Wednesday, November 28, 2012

Quote for the Day

"I would much rather have regrets about not doing what people said, than regretting not doing what my heart led me to and wondering what life had been like if I’d just been myself."

 ~ Brittany RenĂ©e

Sunday, November 25, 2012

Elderly and Special Needs - You Call that Hospice?

A picture of Coby, one of New England pet Hospice's mascots     At New England Pet Hospice, we care for elderly and special needs animals as well as those who have a terminal diagnosis.  This is one of the few areas we differ from the human hospice model.  In human hospice, the patient must be diagnosed with a terminal illness with less than 6 months to live (some hospices accept patients with a 12 month prognosis).

     Why the different standard?

     Because of euthanasia. It is widely accepted that the vast majority of pets in our country will be put to sleep (except for those who die of traumatic injury). This has a direct impact on our elderly and special needs animals in many ways, but especially in three ways:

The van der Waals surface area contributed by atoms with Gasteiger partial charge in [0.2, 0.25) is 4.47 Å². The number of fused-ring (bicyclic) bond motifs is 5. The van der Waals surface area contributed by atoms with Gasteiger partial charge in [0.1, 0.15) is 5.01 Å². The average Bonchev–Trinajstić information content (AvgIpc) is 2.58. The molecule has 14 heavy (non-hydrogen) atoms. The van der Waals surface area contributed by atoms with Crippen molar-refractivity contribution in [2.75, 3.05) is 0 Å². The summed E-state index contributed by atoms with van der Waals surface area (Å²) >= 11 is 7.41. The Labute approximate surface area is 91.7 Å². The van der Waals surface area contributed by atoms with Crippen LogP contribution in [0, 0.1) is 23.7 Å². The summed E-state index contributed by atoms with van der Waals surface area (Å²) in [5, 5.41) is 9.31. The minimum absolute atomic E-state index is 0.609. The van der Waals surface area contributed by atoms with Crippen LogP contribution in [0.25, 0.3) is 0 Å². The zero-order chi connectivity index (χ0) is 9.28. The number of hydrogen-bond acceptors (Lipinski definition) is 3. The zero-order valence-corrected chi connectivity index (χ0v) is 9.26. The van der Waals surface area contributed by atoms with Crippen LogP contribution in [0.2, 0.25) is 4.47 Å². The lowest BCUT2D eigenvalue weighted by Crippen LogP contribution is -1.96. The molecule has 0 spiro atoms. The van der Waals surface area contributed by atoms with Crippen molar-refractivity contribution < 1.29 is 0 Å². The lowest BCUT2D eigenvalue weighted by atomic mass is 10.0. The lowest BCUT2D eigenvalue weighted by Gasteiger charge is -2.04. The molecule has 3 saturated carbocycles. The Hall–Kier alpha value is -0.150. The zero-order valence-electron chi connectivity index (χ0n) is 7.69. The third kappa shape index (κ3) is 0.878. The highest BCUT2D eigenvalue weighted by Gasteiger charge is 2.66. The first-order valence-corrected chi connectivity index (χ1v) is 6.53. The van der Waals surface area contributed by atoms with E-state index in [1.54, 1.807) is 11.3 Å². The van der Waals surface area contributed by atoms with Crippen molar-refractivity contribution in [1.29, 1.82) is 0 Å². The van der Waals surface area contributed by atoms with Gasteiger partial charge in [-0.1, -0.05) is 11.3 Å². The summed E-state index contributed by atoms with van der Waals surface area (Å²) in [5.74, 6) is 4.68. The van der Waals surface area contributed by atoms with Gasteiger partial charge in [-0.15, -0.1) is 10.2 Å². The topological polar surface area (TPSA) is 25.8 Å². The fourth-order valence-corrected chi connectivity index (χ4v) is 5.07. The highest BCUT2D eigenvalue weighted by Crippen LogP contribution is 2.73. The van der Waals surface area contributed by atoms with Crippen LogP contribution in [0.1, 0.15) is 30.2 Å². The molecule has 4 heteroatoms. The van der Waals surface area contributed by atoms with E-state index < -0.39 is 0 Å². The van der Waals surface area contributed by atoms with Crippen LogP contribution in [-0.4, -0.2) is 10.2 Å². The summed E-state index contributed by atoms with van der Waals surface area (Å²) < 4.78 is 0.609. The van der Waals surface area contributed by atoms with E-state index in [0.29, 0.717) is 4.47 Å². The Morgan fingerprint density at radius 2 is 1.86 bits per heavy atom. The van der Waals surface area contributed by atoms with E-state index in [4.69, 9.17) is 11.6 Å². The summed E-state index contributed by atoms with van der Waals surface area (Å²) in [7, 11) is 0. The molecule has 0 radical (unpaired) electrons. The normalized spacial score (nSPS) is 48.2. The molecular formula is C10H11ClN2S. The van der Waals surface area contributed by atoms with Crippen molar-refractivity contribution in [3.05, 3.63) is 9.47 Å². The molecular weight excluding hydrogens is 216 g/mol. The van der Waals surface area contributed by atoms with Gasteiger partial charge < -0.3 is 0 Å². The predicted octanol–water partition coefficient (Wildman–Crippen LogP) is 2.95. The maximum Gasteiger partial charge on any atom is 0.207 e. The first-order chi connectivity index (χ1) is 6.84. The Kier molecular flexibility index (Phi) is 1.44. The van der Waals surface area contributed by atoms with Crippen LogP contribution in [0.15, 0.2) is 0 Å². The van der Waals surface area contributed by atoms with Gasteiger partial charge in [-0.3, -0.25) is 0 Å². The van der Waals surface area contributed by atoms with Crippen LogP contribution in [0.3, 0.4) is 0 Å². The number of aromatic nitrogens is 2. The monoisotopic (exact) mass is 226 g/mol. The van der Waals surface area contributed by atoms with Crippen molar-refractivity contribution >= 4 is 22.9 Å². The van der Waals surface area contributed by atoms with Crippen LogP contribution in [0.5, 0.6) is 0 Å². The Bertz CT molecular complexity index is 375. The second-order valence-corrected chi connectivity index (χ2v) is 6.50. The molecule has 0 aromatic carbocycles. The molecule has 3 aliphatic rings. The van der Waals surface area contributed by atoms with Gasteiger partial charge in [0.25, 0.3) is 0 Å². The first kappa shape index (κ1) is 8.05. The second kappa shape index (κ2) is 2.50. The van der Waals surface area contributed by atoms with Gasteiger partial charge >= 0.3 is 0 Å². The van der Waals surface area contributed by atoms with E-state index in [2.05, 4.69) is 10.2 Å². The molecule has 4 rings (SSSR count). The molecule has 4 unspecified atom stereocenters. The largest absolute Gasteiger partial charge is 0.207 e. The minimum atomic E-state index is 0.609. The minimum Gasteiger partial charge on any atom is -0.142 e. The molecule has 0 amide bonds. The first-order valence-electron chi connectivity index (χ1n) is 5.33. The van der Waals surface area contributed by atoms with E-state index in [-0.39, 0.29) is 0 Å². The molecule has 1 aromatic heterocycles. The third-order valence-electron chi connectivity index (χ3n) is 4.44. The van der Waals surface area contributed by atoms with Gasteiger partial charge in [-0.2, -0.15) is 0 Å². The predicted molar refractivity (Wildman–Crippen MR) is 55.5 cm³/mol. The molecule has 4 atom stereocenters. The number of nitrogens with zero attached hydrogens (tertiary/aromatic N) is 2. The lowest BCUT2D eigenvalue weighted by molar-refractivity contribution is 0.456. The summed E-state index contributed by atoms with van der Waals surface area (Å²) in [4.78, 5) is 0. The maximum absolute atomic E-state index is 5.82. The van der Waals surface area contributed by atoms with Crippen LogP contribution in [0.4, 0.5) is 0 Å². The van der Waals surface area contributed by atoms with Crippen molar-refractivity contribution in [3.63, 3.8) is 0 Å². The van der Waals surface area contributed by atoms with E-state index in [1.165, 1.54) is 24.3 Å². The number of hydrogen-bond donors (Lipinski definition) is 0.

1.  Quality of Life.   The Quality of Life scales used to judge when a terminally ill animal is ready for euthanasia are equally applied to our animals who are elderly or have special needs. And all of our elderly and special needs animals will "fail" that test at some point (or points) in their life, almost always within a year and often within a few months.  While some families may have the knowledge and muster the strength to carry on without support, many - or perhaps even most - will not.

Thursday, November 22, 2012

But What if I DON'T Feel Thankful?

A picture of Heather's beloved companion, Kiko
     Thanksgiving marks the beginning of the Holiday Season that can be devastatingly hard for those who are struggling with loss. And Thanksgiving itself might be the worst holiday of all of them.  Not only are you required to be happy, but also to be thankful. If you have lost an animal recently, those around you may expect you to be especially thankful for the time you shared with your beloved companion.

     But here's the truth: it is perfectly normal to have a hard time mustering thankfulness when you are caring for an ill animal or mourning.

     The expectation that you must be thankful too often causes people to feel shame and guilt.